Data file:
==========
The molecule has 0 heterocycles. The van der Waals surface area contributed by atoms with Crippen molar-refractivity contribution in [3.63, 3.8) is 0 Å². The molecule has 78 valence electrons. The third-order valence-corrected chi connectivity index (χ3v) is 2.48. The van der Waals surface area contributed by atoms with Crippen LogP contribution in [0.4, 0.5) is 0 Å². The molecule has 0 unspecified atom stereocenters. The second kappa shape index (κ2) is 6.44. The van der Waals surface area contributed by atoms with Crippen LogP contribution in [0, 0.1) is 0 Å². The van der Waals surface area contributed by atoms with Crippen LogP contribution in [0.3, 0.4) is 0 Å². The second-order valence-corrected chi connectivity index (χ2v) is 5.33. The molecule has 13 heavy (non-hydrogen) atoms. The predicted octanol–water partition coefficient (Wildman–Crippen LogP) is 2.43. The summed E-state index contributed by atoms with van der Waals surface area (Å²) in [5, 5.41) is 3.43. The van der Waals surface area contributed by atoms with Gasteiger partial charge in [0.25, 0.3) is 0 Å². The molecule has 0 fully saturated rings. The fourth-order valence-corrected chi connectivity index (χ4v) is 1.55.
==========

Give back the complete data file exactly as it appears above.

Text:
The molecule has 0 heterocycles. The van der Waals surface area contributed by atoms with Crippen molar-refractivity contribution in [3.63, 3.8) is 0 Å². The molecule has 78 valence electrons. The third-order valence-corrected chi connectivity index (χ3v) is 2.48. The van der Waals surface area contributed by atoms with Crippen LogP contribution in [0.4, 0.5) is 0 Å². The molecule has 0 unspecified atom stereocenters. The second kappa shape index (κ2) is 6.44. The van der Waals surface area contributed by atoms with Crippen LogP contribution in [0, 0.1) is 0 Å². The van der Waals surface area contributed by atoms with Crippen LogP contribution in [0.3, 0.4) is 0 Å². The second-order valence-corrected chi connectivity index (χ2v) is 5.33. The molecule has 13 heavy (non-hydrogen) atoms. The predicted octanol–water partition coefficient (Wildman–Crippen LogP) is 2.43. The summed E-state index contributed by atoms with van der Waals surface area (Å²) in [5, 5.41) is 3.43. The van der Waals surface area contributed by atoms with Gasteiger partial charge in [0.25, 0.3) is 0 Å². The molecule has 0 fully saturated rings. The fourth-order valence-corrected chi connectivity index (χ4v) is 1.55.